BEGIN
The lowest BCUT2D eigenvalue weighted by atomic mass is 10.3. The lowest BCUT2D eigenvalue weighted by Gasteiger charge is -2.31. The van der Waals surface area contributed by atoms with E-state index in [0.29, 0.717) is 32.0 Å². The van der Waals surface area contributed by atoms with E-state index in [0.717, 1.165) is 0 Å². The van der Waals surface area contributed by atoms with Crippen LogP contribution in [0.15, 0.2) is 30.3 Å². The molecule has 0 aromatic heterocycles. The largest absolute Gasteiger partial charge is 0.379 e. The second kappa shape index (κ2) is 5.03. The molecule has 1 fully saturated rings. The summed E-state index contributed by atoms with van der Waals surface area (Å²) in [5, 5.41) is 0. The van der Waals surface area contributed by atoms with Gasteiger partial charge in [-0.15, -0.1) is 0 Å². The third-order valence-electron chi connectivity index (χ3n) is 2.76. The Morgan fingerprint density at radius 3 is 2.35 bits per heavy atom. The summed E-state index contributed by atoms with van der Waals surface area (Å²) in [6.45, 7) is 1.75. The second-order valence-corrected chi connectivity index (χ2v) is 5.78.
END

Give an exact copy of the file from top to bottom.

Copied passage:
The lowest BCUT2D eigenvalue weighted by atomic mass is 10.3. The lowest BCUT2D eigenvalue weighted by Gasteiger charge is -2.31. The van der Waals surface area contributed by atoms with E-state index in [0.29, 0.717) is 32.0 Å². The van der Waals surface area contributed by atoms with E-state index in [0.717, 1.165) is 0 Å². The van der Waals surface area contributed by atoms with Crippen LogP contribution in [0.15, 0.2) is 30.3 Å². The molecule has 0 aromatic heterocycles. The largest absolute Gasteiger partial charge is 0.379 e. The second kappa shape index (κ2) is 5.03. The molecule has 1 fully saturated rings. The summed E-state index contributed by atoms with van der Waals surface area (Å²) in [5, 5.41) is 0. The van der Waals surface area contributed by atoms with Gasteiger partial charge in [-0.15, -0.1) is 0 Å². The third-order valence-electron chi connectivity index (χ3n) is 2.76. The Morgan fingerprint density at radius 3 is 2.35 bits per heavy atom. The summed E-state index contributed by atoms with van der Waals surface area (Å²) in [6.45, 7) is 1.75. The second-order valence-corrected chi connectivity index (χ2v) is 5.78.